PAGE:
Resorting to solitude and aversion to the company of others are extolled as signs of Knowledge in the Bhagavad Gita (13.10). The second leads to the first.
Overburdened by the stress of their everyday life, people retreat from familiar surroundings and resort to solitude. In solitude some may try to devote themselves exclusively to spiritual practices for a time. How does solitude influence our mind? Does solitude help our spiritual growth? What is true solitude? We shall examine these questions.
We are inseparably connected with our mind, and it continues to be with us even in a solitary place. Those who revel in continually being in the company of others, talking and interacting with them, could feel troubled being alone and be overwhelmed by solitude. Far from deriving any benefit from solitude, they may not even be aware that they are in an environment of peace, since their restless mind does not leave them alone. Being in solitude with an untrained mind, we can be drawn into a vortex of negative and weakening thoughts, and feel miser-able. Those with a guilty mind could find solitude distressing if their mind starts reviving old memories.
According to traditional commentaries on the Bhagavad Gita, resorting to solitude means retreating to a river bank, forest, or temple─any place that is pure and conducive to calmness of mind. The beneficial effect of solitude is usually short-lived. It wears off in no time when we are back home and get busy with our daily activities. For our spiritual retreat to yield any lasting benefits, we have to prepare the mind and strengthen it by discipline. We have to continually detach ourselves from the mind and learn how it functions: its hidden tendencies, attachments and aversions, and vulnerability to weakening stimuli. Only those who live for a spiritual ideal and struggle for its attainment by systematic practice derive the maximum benefit from solitude.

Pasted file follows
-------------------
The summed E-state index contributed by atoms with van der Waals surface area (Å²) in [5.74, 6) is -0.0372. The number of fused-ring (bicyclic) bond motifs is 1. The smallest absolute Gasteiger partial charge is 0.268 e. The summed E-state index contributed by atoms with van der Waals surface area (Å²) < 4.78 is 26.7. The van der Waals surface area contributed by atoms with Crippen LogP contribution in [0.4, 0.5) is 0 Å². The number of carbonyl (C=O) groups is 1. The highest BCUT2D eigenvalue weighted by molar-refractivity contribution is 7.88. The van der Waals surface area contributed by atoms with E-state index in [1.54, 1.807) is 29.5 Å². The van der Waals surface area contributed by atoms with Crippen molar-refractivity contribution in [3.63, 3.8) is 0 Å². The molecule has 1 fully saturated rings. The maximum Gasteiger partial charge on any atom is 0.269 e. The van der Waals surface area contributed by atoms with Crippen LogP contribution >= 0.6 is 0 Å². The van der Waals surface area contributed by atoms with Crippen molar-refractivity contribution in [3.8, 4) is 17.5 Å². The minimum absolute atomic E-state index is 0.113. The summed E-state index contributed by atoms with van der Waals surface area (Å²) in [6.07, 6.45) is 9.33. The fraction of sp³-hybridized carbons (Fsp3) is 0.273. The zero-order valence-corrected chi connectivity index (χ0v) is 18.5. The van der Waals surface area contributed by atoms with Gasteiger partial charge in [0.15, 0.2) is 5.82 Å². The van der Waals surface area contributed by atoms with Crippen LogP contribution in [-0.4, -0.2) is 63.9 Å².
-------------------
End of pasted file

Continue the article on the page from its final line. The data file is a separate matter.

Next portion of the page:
Though the effects of solitude vary depending on our mental state, there are two important gains. (1) We begin to know the tendencies of our mind, and accept that it functions against our spiritual interests. This is not a small gain, since it is difficult to acquire this knowledge amid the whirlpool of everyday activities. (2) We become aware of our strengths and limitations. We often complain about lack of time for study and spiritual practice due to the pressure of work. We realize in solitude that this complaint is a trick of the mind. We understand for how long we can satisfactorily practice spiritual discipline when there is nothing else to demand our time and attention. We discover the true level of our mental turbulence, and to what extent our mind lets us remain quiet and concentrate on higher thoughts. We are humbled by the findings, and stop complaining about the hardships of work and environment. We develop a proper attitude toward work and try to do it as worship, and become regular with our spiritual practice.